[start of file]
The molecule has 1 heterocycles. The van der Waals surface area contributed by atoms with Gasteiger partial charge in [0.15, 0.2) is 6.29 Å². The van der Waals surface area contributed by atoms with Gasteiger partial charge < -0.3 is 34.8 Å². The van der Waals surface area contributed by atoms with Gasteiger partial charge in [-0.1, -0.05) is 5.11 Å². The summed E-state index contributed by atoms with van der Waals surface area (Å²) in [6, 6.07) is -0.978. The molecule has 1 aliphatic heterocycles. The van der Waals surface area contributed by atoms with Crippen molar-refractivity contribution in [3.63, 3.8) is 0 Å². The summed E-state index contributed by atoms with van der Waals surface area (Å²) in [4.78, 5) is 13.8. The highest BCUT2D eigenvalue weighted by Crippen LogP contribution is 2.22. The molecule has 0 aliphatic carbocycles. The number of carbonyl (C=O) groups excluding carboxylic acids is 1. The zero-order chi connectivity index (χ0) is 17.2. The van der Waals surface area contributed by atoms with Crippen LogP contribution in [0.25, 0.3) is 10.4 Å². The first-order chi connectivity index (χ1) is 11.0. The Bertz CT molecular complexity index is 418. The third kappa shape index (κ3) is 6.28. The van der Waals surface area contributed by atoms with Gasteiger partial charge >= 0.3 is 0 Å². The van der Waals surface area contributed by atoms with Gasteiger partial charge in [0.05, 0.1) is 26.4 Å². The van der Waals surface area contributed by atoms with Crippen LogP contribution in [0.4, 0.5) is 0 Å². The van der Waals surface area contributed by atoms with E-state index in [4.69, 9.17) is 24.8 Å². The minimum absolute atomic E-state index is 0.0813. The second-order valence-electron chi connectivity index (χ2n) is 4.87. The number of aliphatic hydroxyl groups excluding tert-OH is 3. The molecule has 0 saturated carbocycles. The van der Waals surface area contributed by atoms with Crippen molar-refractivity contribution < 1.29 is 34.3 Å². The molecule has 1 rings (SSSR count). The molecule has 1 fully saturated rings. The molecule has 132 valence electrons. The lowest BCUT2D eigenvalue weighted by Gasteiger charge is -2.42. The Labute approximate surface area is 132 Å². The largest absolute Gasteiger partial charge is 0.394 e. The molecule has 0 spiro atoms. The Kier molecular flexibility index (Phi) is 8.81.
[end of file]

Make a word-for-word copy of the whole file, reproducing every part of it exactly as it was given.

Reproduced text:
The molecule has 1 heterocycles. The van der Waals surface area contributed by atoms with Gasteiger partial charge in [0.15, 0.2) is 6.29 Å². The van der Waals surface area contributed by atoms with Gasteiger partial charge < -0.3 is 34.8 Å². The van der Waals surface area contributed by atoms with Gasteiger partial charge in [-0.1, -0.05) is 5.11 Å². The summed E-state index contributed by atoms with van der Waals surface area (Å²) in [6, 6.07) is -0.978. The molecule has 1 aliphatic heterocycles. The van der Waals surface area contributed by atoms with Crippen molar-refractivity contribution in [3.63, 3.8) is 0 Å². The summed E-state index contributed by atoms with van der Waals surface area (Å²) in [4.78, 5) is 13.8. The highest BCUT2D eigenvalue weighted by Crippen LogP contribution is 2.22. The molecule has 0 aliphatic carbocycles. The number of carbonyl (C=O) groups excluding carboxylic acids is 1. The zero-order chi connectivity index (χ0) is 17.2. The van der Waals surface area contributed by atoms with Crippen LogP contribution in [0.25, 0.3) is 10.4 Å². The first-order chi connectivity index (χ1) is 11.0. The Bertz CT molecular complexity index is 418. The third kappa shape index (κ3) is 6.28. The van der Waals surface area contributed by atoms with Gasteiger partial charge >= 0.3 is 0 Å². The van der Waals surface area contributed by atoms with Gasteiger partial charge in [0.05, 0.1) is 26.4 Å². The van der Waals surface area contributed by atoms with Crippen LogP contribution in [0.4, 0.5) is 0 Å². The van der Waals surface area contributed by atoms with E-state index in [4.69, 9.17) is 24.8 Å². The minimum absolute atomic E-state index is 0.0813. The second-order valence-electron chi connectivity index (χ2n) is 4.87. The number of aliphatic hydroxyl groups excluding tert-OH is 3. The molecule has 0 saturated carbocycles. The van der Waals surface area contributed by atoms with Crippen molar-refractivity contribution < 1.29 is 34.3 Å². The molecule has 1 rings (SSSR count). The molecule has 1 fully saturated rings. The molecule has 132 valence electrons. The lowest BCUT2D eigenvalue weighted by Gasteiger charge is -2.42. The Labute approximate surface area is 132 Å². The largest absolute Gasteiger partial charge is 0.394 e. The molecule has 0 spiro atoms. The Kier molecular flexibility index (Phi) is 8.81.